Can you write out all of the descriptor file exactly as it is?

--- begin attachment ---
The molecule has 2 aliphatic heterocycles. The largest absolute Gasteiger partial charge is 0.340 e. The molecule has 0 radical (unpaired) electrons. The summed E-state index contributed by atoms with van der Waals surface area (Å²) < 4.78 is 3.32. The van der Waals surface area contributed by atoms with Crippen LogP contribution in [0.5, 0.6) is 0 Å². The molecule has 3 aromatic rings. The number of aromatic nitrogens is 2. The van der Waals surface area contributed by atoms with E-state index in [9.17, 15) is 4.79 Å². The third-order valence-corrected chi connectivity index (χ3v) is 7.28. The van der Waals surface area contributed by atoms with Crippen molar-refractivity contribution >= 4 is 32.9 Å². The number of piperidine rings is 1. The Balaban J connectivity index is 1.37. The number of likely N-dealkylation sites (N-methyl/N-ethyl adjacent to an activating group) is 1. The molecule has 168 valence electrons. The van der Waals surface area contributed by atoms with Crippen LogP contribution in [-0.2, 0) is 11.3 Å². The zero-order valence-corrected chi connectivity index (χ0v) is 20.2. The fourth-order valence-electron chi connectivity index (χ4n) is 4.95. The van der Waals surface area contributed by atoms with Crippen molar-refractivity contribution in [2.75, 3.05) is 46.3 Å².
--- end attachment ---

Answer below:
The molecule has 2 aliphatic heterocycles. The largest absolute Gasteiger partial charge is 0.340 e. The molecule has 0 radical (unpaired) electrons. The summed E-state index contributed by atoms with van der Waals surface area (Å²) < 4.78 is 3.32. The van der Waals surface area contributed by atoms with Crippen LogP contribution in [0.5, 0.6) is 0 Å². The molecule has 3 aromatic rings. The number of aromatic nitrogens is 2. The van der Waals surface area contributed by atoms with E-state index in [9.17, 15) is 4.79 Å². The third-order valence-corrected chi connectivity index (χ3v) is 7.28. The van der Waals surface area contributed by atoms with Crippen molar-refractivity contribution >= 4 is 32.9 Å². The number of piperidine rings is 1. The Balaban J connectivity index is 1.37. The number of likely N-dealkylation sites (N-methyl/N-ethyl adjacent to an activating group) is 1. The molecule has 168 valence electrons. The van der Waals surface area contributed by atoms with Crippen LogP contribution in [-0.2, 0) is 11.3 Å². The zero-order valence-corrected chi connectivity index (χ0v) is 20.2. The fourth-order valence-electron chi connectivity index (χ4n) is 4.95. The van der Waals surface area contributed by atoms with Crippen molar-refractivity contribution in [2.75, 3.05) is 46.3 Å².